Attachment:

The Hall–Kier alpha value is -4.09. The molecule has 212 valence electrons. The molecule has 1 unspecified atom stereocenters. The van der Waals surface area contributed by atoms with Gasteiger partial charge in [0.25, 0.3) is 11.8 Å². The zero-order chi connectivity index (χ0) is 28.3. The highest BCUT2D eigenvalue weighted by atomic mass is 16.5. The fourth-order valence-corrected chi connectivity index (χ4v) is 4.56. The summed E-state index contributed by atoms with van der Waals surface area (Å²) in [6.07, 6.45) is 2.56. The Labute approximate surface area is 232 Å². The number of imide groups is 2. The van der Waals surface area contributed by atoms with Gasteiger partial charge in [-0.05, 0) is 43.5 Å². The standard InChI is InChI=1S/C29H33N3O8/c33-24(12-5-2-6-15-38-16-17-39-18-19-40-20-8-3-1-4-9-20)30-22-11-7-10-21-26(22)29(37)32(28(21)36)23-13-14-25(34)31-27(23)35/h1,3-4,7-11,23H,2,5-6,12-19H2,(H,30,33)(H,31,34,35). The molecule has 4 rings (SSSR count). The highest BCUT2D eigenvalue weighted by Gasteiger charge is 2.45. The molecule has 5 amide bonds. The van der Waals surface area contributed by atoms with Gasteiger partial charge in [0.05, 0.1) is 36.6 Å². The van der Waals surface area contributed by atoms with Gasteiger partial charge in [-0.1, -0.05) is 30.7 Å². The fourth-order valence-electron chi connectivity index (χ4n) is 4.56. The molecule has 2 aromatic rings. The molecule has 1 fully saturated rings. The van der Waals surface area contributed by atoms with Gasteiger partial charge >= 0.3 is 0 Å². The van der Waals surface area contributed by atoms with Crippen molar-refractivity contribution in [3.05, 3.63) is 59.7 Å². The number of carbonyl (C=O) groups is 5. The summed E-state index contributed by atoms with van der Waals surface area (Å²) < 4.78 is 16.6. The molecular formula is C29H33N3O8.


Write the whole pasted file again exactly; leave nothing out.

The Hall–Kier alpha value is -4.09. The molecule has 212 valence electrons. The molecule has 1 unspecified atom stereocenters. The van der Waals surface area contributed by atoms with Gasteiger partial charge in [0.25, 0.3) is 11.8 Å². The zero-order chi connectivity index (χ0) is 28.3. The highest BCUT2D eigenvalue weighted by atomic mass is 16.5. The fourth-order valence-corrected chi connectivity index (χ4v) is 4.56. The summed E-state index contributed by atoms with van der Waals surface area (Å²) in [6.07, 6.45) is 2.56. The Labute approximate surface area is 232 Å². The number of imide groups is 2. The van der Waals surface area contributed by atoms with Gasteiger partial charge in [-0.05, 0) is 43.5 Å². The standard InChI is InChI=1S/C29H33N3O8/c33-24(12-5-2-6-15-38-16-17-39-18-19-40-20-8-3-1-4-9-20)30-22-11-7-10-21-26(22)29(37)32(28(21)36)23-13-14-25(34)31-27(23)35/h1,3-4,7-11,23H,2,5-6,12-19H2,(H,30,33)(H,31,34,35). The molecule has 4 rings (SSSR count). The highest BCUT2D eigenvalue weighted by Gasteiger charge is 2.45. The molecule has 5 amide bonds. The van der Waals surface area contributed by atoms with Gasteiger partial charge in [0.05, 0.1) is 36.6 Å². The van der Waals surface area contributed by atoms with Gasteiger partial charge in [-0.1, -0.05) is 30.7 Å². The fourth-order valence-electron chi connectivity index (χ4n) is 4.56. The molecule has 2 aromatic rings. The molecule has 1 fully saturated rings. The van der Waals surface area contributed by atoms with Gasteiger partial charge >= 0.3 is 0 Å². The van der Waals surface area contributed by atoms with Crippen molar-refractivity contribution in [3.05, 3.63) is 59.7 Å². The number of carbonyl (C=O) groups is 5. The summed E-state index contributed by atoms with van der Waals surface area (Å²) < 4.78 is 16.6. The molecular formula is C29H33N3O8.